Prediction of depression cases, incidence, and chronicity in a large occupational cohort using machine learning techniques: an analysis of the ELSA-Brasil study

Psychol Med. 2021 Dec;51(16):2895-2903. doi: 10.1017/S0033291720001579. Epub 2020 Jun 4.



Background: Depression is highly prevalent and marked by a chronic and recurrent course. Despite being a major cause of disability worldwide, little is known regarding the determinants of its heterogeneous course. Machine learning techniques present an opportunity to develop tools to predict diagnosis and prognosis at an individual level.

Methods: We examined baseline (2008-2010) and follow-up (2012-2014) data of the Brazilian Longitudinal Study of Adult Health (ELSA-Brasil), a large occupational cohort study. We implemented an elastic net regularization analysis with a 10-fold cross-validation procedure using socioeconomic and clinical factors as predictors to distinguish at follow-up: (1) depressed from non-depressed participants, (2) participants with incident depression from those who did not develop depression, and (3) participants with chronic (persistent or recurrent) depression from those without depression.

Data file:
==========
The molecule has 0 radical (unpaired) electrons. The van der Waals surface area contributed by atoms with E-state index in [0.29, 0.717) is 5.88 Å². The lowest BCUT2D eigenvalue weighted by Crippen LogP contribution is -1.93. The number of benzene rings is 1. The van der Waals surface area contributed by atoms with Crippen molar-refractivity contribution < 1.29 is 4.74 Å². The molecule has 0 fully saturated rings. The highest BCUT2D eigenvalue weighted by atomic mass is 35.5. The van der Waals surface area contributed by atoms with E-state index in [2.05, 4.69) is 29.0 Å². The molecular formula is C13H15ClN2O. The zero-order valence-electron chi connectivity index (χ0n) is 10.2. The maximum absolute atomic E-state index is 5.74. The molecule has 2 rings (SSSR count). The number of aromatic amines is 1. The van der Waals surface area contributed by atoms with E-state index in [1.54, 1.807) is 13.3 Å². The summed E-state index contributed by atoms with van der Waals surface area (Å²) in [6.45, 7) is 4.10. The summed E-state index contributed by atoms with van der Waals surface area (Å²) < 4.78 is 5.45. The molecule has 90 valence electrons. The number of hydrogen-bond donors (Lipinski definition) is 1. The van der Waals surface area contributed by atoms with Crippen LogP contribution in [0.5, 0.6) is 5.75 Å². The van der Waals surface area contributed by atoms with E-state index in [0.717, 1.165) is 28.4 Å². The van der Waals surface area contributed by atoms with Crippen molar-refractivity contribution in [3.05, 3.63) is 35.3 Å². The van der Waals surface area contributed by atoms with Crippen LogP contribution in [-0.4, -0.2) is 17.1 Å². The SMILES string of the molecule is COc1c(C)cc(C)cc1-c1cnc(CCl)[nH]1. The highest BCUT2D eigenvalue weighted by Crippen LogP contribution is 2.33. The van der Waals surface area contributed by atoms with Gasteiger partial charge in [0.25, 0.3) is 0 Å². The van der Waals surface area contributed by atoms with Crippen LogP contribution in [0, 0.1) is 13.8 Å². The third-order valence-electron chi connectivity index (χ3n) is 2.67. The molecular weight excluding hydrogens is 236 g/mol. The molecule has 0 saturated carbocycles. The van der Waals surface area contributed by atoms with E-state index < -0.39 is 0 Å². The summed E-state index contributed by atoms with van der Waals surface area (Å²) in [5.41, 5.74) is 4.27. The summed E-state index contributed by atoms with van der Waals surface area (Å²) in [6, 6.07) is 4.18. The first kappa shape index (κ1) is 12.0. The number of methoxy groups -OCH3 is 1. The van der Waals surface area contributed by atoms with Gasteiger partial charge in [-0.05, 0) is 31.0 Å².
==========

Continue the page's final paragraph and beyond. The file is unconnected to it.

Results: We assessed 15 105 and 13 922 participants at waves 1 and 2, respectively. The elastic net regularization model distinguished outcome levels in the test dataset with an area under the curve of 0.79 (95% CI 0.76-0.82), 0.71 (95% CI 0.66-0.77), 0.90 (95% CI 0.86-0.95) for analyses 1, 2, and 3, respectively.

Conclusions: Diagnosis and prognosis related to depression can be predicted at an individual subject level by integrating low-cost variables, such as demographic and clinical data. Future studies should assess longer follow-up periods and combine biological predictors, such as genetics and blood biomarkers, to build more accurate tools to predict depression course.

Keywords: Incident depression; machine learning; major depressive disorder; prognosis.

Publication types

  • Research Support, Non-U.S. Gov't

MeSH terms

  • Adult
  • Brazil / epidemiology
  • Cohort Studies
  • Depression* / diagnosis
  • Depression* / epidemiology
  • Humans
  • Incidence
  • Longitudinal Studies
  • Machine Learning*